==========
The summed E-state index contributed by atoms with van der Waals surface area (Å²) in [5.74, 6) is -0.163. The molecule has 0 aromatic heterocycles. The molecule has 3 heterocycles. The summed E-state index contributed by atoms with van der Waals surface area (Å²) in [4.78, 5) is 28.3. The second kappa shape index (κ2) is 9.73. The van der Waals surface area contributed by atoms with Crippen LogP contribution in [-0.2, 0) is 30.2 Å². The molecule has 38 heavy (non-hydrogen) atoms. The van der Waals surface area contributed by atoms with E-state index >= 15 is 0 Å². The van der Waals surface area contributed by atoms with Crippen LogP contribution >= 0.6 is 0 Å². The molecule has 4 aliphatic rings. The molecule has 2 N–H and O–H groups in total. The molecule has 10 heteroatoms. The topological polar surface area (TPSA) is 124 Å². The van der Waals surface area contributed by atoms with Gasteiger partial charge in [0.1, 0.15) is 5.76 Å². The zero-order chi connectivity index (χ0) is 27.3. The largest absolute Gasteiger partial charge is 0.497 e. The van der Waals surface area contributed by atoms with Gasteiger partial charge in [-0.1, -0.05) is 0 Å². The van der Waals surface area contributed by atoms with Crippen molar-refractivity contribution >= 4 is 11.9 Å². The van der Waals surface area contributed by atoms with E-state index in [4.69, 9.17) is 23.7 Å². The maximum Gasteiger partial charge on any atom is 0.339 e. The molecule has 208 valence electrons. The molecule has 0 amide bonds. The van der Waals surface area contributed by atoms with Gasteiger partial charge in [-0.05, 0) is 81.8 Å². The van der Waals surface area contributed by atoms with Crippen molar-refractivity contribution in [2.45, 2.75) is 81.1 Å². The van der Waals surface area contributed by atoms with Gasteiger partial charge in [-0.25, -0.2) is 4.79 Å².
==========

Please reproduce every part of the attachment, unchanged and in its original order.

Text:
The summed E-state index contributed by atoms with van der Waals surface area (Å²) in [5.74, 6) is -0.163. The molecule has 0 aromatic heterocycles. The molecule has 3 heterocycles. The summed E-state index contributed by atoms with van der Waals surface area (Å²) in [4.78, 5) is 28.3. The second kappa shape index (κ2) is 9.73. The van der Waals surface area contributed by atoms with Crippen LogP contribution in [-0.2, 0) is 30.2 Å². The molecule has 38 heavy (non-hydrogen) atoms. The van der Waals surface area contributed by atoms with E-state index >= 15 is 0 Å². The van der Waals surface area contributed by atoms with Crippen LogP contribution >= 0.6 is 0 Å². The molecule has 4 aliphatic rings. The molecule has 2 N–H and O–H groups in total. The molecule has 10 heteroatoms. The topological polar surface area (TPSA) is 124 Å². The van der Waals surface area contributed by atoms with Gasteiger partial charge in [0.1, 0.15) is 5.76 Å². The zero-order chi connectivity index (χ0) is 27.3. The largest absolute Gasteiger partial charge is 0.497 e. The van der Waals surface area contributed by atoms with Gasteiger partial charge in [-0.1, -0.05) is 0 Å². The van der Waals surface area contributed by atoms with Crippen molar-refractivity contribution >= 4 is 11.9 Å². The van der Waals surface area contributed by atoms with E-state index in [4.69, 9.17) is 23.7 Å². The maximum Gasteiger partial charge on any atom is 0.339 e. The molecule has 208 valence electrons. The molecule has 0 amide bonds. The van der Waals surface area contributed by atoms with Gasteiger partial charge in [-0.05, 0) is 81.8 Å². The van der Waals surface area contributed by atoms with Crippen molar-refractivity contribution in [2.45, 2.75) is 81.1 Å². The van der Waals surface area contributed by atoms with Gasteiger partial charge in [-0.25, -0.2) is 4.79 Å².